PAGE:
The tune has had a varied history, but has been in this form since 1790, and associated with these words since 1833. While not matching the words at every move, its rise and fall allows us to express the high points of this superb hymn.
from notes by Alan Luff © 2002
|Sing, ye Heavens - Hymns for all time|
An inspiring album of 21 hymns spanning fifteen centuries of the history of Christian Europe, including the world première of a new hymn by John Rutter himself, Eternal God.» More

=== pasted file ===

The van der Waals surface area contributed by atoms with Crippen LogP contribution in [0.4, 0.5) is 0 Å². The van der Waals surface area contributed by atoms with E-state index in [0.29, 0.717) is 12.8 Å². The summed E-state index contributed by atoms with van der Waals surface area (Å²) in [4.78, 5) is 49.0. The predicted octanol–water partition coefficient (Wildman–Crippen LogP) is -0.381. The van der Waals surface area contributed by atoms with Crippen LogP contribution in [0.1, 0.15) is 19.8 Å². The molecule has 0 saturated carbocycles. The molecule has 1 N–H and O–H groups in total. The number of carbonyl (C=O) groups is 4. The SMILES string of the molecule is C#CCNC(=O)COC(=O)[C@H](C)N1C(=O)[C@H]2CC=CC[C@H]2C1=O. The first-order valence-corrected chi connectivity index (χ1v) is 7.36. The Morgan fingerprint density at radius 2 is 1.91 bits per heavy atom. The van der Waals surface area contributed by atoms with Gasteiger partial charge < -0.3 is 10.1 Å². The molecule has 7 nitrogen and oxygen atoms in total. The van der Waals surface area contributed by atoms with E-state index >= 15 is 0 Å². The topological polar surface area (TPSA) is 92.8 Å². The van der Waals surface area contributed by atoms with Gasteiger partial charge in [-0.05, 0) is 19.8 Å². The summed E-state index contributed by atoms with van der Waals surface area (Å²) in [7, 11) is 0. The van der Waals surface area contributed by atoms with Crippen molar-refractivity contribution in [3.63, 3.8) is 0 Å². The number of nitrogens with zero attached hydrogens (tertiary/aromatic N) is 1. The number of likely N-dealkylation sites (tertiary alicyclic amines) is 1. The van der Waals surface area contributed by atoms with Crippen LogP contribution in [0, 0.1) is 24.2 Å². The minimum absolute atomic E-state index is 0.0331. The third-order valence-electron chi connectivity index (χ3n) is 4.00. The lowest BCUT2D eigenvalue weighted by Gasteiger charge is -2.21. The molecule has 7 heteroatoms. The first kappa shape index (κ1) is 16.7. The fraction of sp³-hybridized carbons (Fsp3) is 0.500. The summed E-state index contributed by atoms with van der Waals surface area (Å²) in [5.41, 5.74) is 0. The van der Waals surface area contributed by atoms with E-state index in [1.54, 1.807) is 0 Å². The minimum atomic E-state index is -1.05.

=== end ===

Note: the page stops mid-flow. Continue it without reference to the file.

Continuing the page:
|The English Hymn, Vol. 3 - Hills of the north, rejoice|
'The voices are magnificent; likewise the organ. The whole record is a delight' (Gramophone)
'There is nothing in this collection that is not worth hearing and much to treasure' (Cross Rhythms)» More